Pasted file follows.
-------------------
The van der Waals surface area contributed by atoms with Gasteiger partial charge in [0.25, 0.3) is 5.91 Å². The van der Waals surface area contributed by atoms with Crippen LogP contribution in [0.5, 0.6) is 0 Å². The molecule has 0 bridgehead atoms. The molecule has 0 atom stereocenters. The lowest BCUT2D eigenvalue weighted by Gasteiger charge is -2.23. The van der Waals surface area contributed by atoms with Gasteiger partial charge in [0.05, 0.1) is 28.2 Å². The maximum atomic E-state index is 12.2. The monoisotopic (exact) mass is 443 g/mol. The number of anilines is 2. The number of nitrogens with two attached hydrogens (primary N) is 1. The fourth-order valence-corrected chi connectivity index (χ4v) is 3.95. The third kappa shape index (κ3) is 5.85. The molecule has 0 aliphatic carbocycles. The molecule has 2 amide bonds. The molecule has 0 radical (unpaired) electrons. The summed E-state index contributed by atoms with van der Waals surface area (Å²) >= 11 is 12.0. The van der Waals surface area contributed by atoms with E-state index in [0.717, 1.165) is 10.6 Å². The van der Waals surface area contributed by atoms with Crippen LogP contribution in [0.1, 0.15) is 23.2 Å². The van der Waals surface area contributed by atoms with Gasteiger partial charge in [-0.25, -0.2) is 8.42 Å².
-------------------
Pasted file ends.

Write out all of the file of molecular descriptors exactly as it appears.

The van der Waals surface area contributed by atoms with Gasteiger partial charge in [0.25, 0.3) is 5.91 Å². The van der Waals surface area contributed by atoms with Crippen LogP contribution in [0.5, 0.6) is 0 Å². The molecule has 0 bridgehead atoms. The molecule has 0 atom stereocenters. The lowest BCUT2D eigenvalue weighted by Gasteiger charge is -2.23. The van der Waals surface area contributed by atoms with Gasteiger partial charge in [0.05, 0.1) is 28.2 Å². The maximum atomic E-state index is 12.2. The monoisotopic (exact) mass is 443 g/mol. The number of anilines is 2. The number of nitrogens with two attached hydrogens (primary N) is 1. The fourth-order valence-corrected chi connectivity index (χ4v) is 3.95. The third kappa shape index (κ3) is 5.85. The molecule has 0 aliphatic carbocycles. The molecule has 2 amide bonds. The molecule has 0 radical (unpaired) electrons. The summed E-state index contributed by atoms with van der Waals surface area (Å²) >= 11 is 12.0. The van der Waals surface area contributed by atoms with E-state index in [0.717, 1.165) is 10.6 Å². The van der Waals surface area contributed by atoms with Crippen LogP contribution in [0.1, 0.15) is 23.2 Å². The van der Waals surface area contributed by atoms with Gasteiger partial charge in [-0.25, -0.2) is 8.42 Å².